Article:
In the most ingenious and provocative thriller yet from the acclaimed New York Times bestselling author Jeffery Deaver, a conscience-plagued mobster turned government hitman struggles to find his moral compass amid rampant treachery and betrayal in 1936 Berlin.
Paul Schumann, a German American living in New York City in 1936, is a mobster hitman known as much for his brilliant tactics as for taking only "righteous" assignments. But then Paul gets caught. And the arresting officer offers him a stark choice: prison or covert government service. Paul is asked to pose as a journalist covering the summer Olympics taking place in Berlin. He's to hunt down and kill Reinhard Ernst -- the ruthless architect of Hitler's clandestine rearmament. If successful, Paul will be pardoned and given the financial means to go legit; if he refuses the job, his fate will be Sing Sing and the electric chair.
Paul travels to Germany, takes a room in a boardinghouse near the Tiergarten -- the huge park in central Berlin but also, literally, the "Garden of Beasts" -- and begins his hunt. In classic Deaver fashion, the next forty-eight hours are a feverish cat-and-mouse chase, as Paul stalks Ernst through Berlin while a dogged Berlin police officer and the entire Third Reich apparatus search frantically for the American.
Garden of Beasts is packed with fascinating period detail and features a cast of perfectly realized locals, Olympic athletes and senior Nazi officials -- some real, some fictional. With hairpin plot twists, the reigning "master of ticking-bomb suspense" (People) plumbs the nerve-jangling paranoia of prewar Berlin and steers the story to a breathtaking and wholly unpredictable ending.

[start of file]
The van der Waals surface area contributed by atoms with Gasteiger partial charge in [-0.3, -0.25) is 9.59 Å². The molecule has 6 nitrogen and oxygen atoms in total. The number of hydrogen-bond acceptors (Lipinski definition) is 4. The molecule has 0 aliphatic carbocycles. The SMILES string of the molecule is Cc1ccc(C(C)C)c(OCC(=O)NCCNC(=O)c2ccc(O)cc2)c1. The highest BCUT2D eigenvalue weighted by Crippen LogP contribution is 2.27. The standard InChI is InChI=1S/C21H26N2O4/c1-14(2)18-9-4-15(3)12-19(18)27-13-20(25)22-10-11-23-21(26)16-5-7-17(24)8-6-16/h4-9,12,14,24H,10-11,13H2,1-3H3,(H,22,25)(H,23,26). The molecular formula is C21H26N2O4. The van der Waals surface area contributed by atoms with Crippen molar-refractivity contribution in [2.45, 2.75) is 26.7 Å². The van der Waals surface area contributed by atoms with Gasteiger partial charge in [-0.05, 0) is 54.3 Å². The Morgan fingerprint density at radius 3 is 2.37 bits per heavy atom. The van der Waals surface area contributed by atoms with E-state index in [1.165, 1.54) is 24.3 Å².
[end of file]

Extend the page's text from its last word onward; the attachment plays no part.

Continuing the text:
Deaver fans expect the unexpected from this prodigiously talented thriller writer, and the creator of the Lincoln Rhyme series and other memorable yarns (The Blue Nowhere, etc.) doesn't disappoint with his 19th novel, this time offering a deliciously twisty tale set in Nazi Berlin. The book's hero is a mob "button man," or hit man, Paul Schumann, who's nabbed in the act in New York City but given an alternative to the electric chair: to go to Berlin undercover as a journalist writing about the upcoming Olympics, in order to assassinate Col. Reinhard Ernst, the chief architect of Hitler's militarization, seen as a threat to American interests. A German spy onboard Paul's transatlantic liner grows suspicious and sends a warning to Germany before Paul discovers and kills him. Then in Berlin, Paul, en route to meet his contact, kills a second suspicious man who may be a storm trooper, setting Insp. Willi Kohl of the Berlin police, or Kripo, on his trail. Deaver weaves the three manhunts-Paul after his target, Kohl after Paul and the Nazi hierarchy after Paul-with a deft hand, bringing to frightening life the Berlin of 1936, a city on the brink of madness. Top Nazis, including Hitler, Himmler and Gering, make colorful cameos, but it's the smart, shaded-gray characterizations of the principals that anchor the exciting plot. An affecting love affair between Paul and his German landlady goes in surprising directions, as do the main plot lines, which move outside Berlin as heroes become villains and vice versa. This is prime Deaver, which means prime entertainment. Agent, Deborah Schneider. (July) Forecast: S&S is betting big on this title, with a 250,000 first printing. A 14-city author tour and Deaver's increasingly hot rep should ensure a solid sell-through. Copyright 2004 Reed Business Information. -- PUBLISHERS WEEKLY.